Responsible retailers stand to benefit from a new Age Restricted Products Code of Practice which aims to reduce red tape and create a more consistent approach to the policing of age-restricted sales.

The new code would also allow local authorities to focus on dealing with “rogue traders” and build closer partnerships with retailers and the police, the Department for Business Innovation and Skills (BIS) said.

It urges authorities to consider first discussing any complaints or intelligence with retailers prior to conducting test purchases.

It also suggests that businesses should be notified in writing of the outcome of any test purchase attempts.

Regulators are also encouraged to give advice in “clear, accessible language” in a variety of formats, and to target additional support at new businesses.

They are also called on to work more closely with local initiatives including Town Centre Partnerships, Local Enterprise Partnerships and regional tobacco control groups.

“This important code recognises the vital role of the business community in upholding standards, while giving local authorities more freedom to clamp down on those that break the law,” business minister Michael Fallon said: “Making responsible retailers part of the solution will keep these products out of the wrong hands and help boost local economies.”

The Association of Convenience Stores (ACS) welcomed the publication of the new code but warned that it should not mean “the end of the process.”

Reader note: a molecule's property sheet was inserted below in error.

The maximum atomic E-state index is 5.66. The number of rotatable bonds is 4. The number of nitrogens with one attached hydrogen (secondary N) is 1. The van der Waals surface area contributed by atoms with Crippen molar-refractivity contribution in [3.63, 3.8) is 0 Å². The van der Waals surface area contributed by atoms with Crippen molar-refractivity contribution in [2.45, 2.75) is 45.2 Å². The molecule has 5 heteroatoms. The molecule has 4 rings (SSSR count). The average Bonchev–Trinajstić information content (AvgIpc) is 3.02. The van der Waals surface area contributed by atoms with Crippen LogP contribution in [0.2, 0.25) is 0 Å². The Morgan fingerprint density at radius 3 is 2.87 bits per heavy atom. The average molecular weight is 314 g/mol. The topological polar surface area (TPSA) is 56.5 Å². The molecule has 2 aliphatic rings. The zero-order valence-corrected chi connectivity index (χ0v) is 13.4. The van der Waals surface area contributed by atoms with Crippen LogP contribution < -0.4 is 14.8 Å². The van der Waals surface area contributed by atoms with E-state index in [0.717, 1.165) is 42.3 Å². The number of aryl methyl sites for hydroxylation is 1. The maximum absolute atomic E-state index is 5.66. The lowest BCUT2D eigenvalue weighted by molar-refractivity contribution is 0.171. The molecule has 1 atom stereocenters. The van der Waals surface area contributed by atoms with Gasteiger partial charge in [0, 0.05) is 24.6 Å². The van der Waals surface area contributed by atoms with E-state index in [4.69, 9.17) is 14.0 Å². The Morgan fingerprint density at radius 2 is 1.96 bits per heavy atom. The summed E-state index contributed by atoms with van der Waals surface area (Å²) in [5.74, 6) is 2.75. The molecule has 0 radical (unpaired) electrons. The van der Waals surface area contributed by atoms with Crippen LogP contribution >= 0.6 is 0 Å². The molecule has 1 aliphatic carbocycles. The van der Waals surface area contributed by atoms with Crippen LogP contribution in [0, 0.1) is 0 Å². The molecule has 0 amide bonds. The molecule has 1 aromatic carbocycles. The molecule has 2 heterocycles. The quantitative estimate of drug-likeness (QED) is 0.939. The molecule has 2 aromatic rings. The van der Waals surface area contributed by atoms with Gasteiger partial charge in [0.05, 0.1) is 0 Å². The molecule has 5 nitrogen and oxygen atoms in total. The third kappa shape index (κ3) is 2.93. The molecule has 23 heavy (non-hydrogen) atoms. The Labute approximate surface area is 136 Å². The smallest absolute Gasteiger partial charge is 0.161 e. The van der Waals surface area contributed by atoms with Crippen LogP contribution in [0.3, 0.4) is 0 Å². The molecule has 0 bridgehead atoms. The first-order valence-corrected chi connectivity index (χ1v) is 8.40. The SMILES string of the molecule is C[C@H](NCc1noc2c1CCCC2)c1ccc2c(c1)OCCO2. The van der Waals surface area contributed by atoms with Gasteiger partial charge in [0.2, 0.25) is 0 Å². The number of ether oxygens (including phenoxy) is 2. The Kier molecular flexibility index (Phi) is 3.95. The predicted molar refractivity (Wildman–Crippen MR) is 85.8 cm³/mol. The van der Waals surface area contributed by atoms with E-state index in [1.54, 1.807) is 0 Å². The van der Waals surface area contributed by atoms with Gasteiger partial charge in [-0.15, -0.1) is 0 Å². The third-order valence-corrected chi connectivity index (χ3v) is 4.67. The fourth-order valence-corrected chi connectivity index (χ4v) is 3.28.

“At the end of the day the code is still only voluntary. While we hope that many local authorities adhere to it, it is important that its impact is monitored and if changes aren’t forthcoming, the government should consider making it mandatory,” public affairs director Shane Brennan said.

The Better Regulation Delivery Office (BRDO), an independent unit within the BIS has developed the new code in partnership with businesses and regulators. It builds on previous LACORS guidance and incorporates lessons learned from successful collaborations between local councils, police and businesses around the country.

The publication of the code is part of government action to cut red tape following feedback from businesses taking part in the Red Tape Challenge.